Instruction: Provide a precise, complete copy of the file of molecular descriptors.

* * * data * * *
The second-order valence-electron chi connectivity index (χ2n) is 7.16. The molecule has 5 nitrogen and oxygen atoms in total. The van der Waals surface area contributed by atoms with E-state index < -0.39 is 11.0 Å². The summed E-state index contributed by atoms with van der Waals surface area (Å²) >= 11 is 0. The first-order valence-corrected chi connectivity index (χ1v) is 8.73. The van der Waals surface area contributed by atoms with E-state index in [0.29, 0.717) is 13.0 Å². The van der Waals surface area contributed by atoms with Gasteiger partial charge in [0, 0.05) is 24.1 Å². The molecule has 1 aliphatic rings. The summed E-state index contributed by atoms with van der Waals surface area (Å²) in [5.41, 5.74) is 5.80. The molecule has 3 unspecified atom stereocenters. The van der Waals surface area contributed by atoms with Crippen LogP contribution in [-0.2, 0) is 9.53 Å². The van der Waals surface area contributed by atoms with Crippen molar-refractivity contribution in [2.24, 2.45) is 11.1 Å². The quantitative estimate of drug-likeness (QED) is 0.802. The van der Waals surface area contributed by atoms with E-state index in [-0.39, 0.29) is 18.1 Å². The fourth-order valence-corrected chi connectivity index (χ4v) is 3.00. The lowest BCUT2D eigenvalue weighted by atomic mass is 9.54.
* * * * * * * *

The second-order valence-electron chi connectivity index (χ2n) is 7.16. The molecule has 5 nitrogen and oxygen atoms in total. The van der Waals surface area contributed by atoms with E-state index < -0.39 is 11.0 Å². The summed E-state index contributed by atoms with van der Waals surface area (Å²) >= 11 is 0. The first-order valence-corrected chi connectivity index (χ1v) is 8.73. The van der Waals surface area contributed by atoms with E-state index in [0.29, 0.717) is 13.0 Å². The van der Waals surface area contributed by atoms with Gasteiger partial charge in [0, 0.05) is 24.1 Å². The molecule has 1 aliphatic rings. The summed E-state index contributed by atoms with van der Waals surface area (Å²) in [5.41, 5.74) is 5.80. The molecule has 3 unspecified atom stereocenters. The van der Waals surface area contributed by atoms with Crippen LogP contribution in [-0.2, 0) is 9.53 Å². The van der Waals surface area contributed by atoms with Crippen molar-refractivity contribution in [2.24, 2.45) is 11.1 Å². The quantitative estimate of drug-likeness (QED) is 0.802. The van der Waals surface area contributed by atoms with E-state index in [-0.39, 0.29) is 18.1 Å². The fourth-order valence-corrected chi connectivity index (χ4v) is 3.00. The lowest BCUT2D eigenvalue weighted by atomic mass is 9.54.